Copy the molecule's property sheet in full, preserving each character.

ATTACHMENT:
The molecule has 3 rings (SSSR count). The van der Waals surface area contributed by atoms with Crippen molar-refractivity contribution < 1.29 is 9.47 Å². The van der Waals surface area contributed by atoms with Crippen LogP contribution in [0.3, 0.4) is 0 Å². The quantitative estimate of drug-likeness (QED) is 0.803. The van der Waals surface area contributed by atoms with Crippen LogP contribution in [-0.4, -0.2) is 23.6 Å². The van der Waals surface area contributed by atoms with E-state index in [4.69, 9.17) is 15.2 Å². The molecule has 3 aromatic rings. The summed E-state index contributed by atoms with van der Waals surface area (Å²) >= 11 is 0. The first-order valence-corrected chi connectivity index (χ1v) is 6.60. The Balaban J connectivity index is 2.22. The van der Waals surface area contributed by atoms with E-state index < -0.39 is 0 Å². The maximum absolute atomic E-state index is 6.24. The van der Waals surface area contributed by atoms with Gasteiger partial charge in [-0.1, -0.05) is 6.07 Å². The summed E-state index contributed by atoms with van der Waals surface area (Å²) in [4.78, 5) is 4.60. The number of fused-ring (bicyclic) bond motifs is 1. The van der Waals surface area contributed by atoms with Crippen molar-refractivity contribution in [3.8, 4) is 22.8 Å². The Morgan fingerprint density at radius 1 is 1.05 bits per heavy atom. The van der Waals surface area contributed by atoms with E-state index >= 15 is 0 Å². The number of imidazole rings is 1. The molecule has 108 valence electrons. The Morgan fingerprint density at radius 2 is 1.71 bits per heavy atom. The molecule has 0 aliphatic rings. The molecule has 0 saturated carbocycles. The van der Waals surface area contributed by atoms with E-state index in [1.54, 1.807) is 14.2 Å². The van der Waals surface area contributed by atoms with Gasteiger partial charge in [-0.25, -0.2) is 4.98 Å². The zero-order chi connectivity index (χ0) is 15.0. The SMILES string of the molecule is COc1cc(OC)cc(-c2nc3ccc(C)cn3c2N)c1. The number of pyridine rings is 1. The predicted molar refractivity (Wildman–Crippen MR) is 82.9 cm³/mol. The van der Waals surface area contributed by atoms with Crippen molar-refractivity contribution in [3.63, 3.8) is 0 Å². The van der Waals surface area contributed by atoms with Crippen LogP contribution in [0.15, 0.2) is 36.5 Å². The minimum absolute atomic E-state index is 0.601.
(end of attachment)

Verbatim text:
The molecule has 3 rings (SSSR count). The van der Waals surface area contributed by atoms with Crippen molar-refractivity contribution < 1.29 is 9.47 Å². The van der Waals surface area contributed by atoms with Crippen LogP contribution in [0.3, 0.4) is 0 Å². The quantitative estimate of drug-likeness (QED) is 0.803. The van der Waals surface area contributed by atoms with Crippen LogP contribution in [-0.4, -0.2) is 23.6 Å². The van der Waals surface area contributed by atoms with E-state index in [4.69, 9.17) is 15.2 Å². The molecule has 3 aromatic rings. The summed E-state index contributed by atoms with van der Waals surface area (Å²) >= 11 is 0. The first-order valence-corrected chi connectivity index (χ1v) is 6.60. The Balaban J connectivity index is 2.22. The van der Waals surface area contributed by atoms with E-state index < -0.39 is 0 Å². The maximum absolute atomic E-state index is 6.24. The van der Waals surface area contributed by atoms with Gasteiger partial charge in [-0.1, -0.05) is 6.07 Å². The summed E-state index contributed by atoms with van der Waals surface area (Å²) in [4.78, 5) is 4.60. The number of fused-ring (bicyclic) bond motifs is 1. The van der Waals surface area contributed by atoms with Crippen molar-refractivity contribution in [3.8, 4) is 22.8 Å². The Morgan fingerprint density at radius 1 is 1.05 bits per heavy atom. The van der Waals surface area contributed by atoms with E-state index >= 15 is 0 Å². The number of imidazole rings is 1. The molecule has 108 valence electrons. The Morgan fingerprint density at radius 2 is 1.71 bits per heavy atom. The molecule has 0 aliphatic rings. The molecule has 0 saturated carbocycles. The van der Waals surface area contributed by atoms with E-state index in [1.54, 1.807) is 14.2 Å². The van der Waals surface area contributed by atoms with Gasteiger partial charge in [-0.25, -0.2) is 4.98 Å². The zero-order chi connectivity index (χ0) is 15.0. The SMILES string of the molecule is COc1cc(OC)cc(-c2nc3ccc(C)cn3c2N)c1. The number of pyridine rings is 1. The predicted molar refractivity (Wildman–Crippen MR) is 82.9 cm³/mol. The van der Waals surface area contributed by atoms with Crippen molar-refractivity contribution in [3.63, 3.8) is 0 Å². The van der Waals surface area contributed by atoms with Crippen LogP contribution in [0.15, 0.2) is 36.5 Å². The minimum absolute atomic E-state index is 0.601.